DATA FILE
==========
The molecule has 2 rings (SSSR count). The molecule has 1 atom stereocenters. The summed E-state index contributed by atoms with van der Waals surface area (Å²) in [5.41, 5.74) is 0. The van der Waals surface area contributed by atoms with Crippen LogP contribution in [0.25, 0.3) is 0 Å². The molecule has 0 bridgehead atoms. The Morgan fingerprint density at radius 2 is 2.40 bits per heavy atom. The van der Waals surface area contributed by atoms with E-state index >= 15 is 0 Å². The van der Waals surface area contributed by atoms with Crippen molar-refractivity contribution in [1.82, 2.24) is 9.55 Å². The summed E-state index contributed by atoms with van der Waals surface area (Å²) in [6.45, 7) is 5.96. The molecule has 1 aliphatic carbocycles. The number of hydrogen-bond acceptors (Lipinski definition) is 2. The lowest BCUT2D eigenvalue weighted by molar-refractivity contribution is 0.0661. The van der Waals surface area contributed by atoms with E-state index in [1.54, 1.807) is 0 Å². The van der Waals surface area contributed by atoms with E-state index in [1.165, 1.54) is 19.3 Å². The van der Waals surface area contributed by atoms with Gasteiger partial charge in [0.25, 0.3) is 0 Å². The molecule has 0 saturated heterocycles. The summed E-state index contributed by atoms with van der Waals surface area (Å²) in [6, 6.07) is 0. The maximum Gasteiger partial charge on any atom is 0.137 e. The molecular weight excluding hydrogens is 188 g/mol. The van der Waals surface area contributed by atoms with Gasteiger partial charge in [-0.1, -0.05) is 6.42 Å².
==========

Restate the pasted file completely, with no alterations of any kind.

The molecule has 2 rings (SSSR count). The molecule has 1 atom stereocenters. The summed E-state index contributed by atoms with van der Waals surface area (Å²) in [5.41, 5.74) is 0. The van der Waals surface area contributed by atoms with Crippen LogP contribution in [0.25, 0.3) is 0 Å². The molecule has 0 bridgehead atoms. The Morgan fingerprint density at radius 2 is 2.40 bits per heavy atom. The van der Waals surface area contributed by atoms with E-state index >= 15 is 0 Å². The van der Waals surface area contributed by atoms with Crippen molar-refractivity contribution in [1.82, 2.24) is 9.55 Å². The summed E-state index contributed by atoms with van der Waals surface area (Å²) in [6.45, 7) is 5.96. The molecule has 1 aliphatic carbocycles. The number of hydrogen-bond acceptors (Lipinski definition) is 2. The lowest BCUT2D eigenvalue weighted by molar-refractivity contribution is 0.0661. The van der Waals surface area contributed by atoms with E-state index in [1.54, 1.807) is 0 Å². The van der Waals surface area contributed by atoms with E-state index in [1.165, 1.54) is 19.3 Å². The van der Waals surface area contributed by atoms with Gasteiger partial charge in [0.25, 0.3) is 0 Å². The molecule has 0 saturated heterocycles. The summed E-state index contributed by atoms with van der Waals surface area (Å²) in [6, 6.07) is 0. The maximum Gasteiger partial charge on any atom is 0.137 e. The molecular weight excluding hydrogens is 188 g/mol. The van der Waals surface area contributed by atoms with Gasteiger partial charge in [-0.1, -0.05) is 6.42 Å².